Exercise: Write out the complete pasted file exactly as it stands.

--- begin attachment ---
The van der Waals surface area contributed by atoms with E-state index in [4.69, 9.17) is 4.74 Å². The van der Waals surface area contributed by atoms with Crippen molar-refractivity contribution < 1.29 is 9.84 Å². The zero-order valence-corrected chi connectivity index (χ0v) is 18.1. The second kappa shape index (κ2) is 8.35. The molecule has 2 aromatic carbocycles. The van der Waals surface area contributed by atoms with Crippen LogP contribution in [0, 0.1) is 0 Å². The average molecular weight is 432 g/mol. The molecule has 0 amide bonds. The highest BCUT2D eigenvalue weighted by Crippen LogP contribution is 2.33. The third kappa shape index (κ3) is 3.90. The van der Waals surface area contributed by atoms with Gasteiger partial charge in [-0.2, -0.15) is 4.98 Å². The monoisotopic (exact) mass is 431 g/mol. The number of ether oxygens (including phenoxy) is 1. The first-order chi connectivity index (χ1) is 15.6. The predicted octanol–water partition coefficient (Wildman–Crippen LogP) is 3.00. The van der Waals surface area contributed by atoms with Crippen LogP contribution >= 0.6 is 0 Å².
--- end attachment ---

The van der Waals surface area contributed by atoms with E-state index in [4.69, 9.17) is 4.74 Å². The van der Waals surface area contributed by atoms with Crippen molar-refractivity contribution < 1.29 is 9.84 Å². The zero-order valence-corrected chi connectivity index (χ0v) is 18.1. The second kappa shape index (κ2) is 8.35. The molecule has 2 aromatic carbocycles. The van der Waals surface area contributed by atoms with Crippen LogP contribution in [0, 0.1) is 0 Å². The average molecular weight is 432 g/mol. The molecule has 0 amide bonds. The highest BCUT2D eigenvalue weighted by Crippen LogP contribution is 2.33. The third kappa shape index (κ3) is 3.90. The van der Waals surface area contributed by atoms with Gasteiger partial charge in [-0.2, -0.15) is 4.98 Å². The monoisotopic (exact) mass is 431 g/mol. The number of ether oxygens (including phenoxy) is 1. The first-order chi connectivity index (χ1) is 15.6. The predicted octanol–water partition coefficient (Wildman–Crippen LogP) is 3.00. The van der Waals surface area contributed by atoms with Crippen LogP contribution >= 0.6 is 0 Å².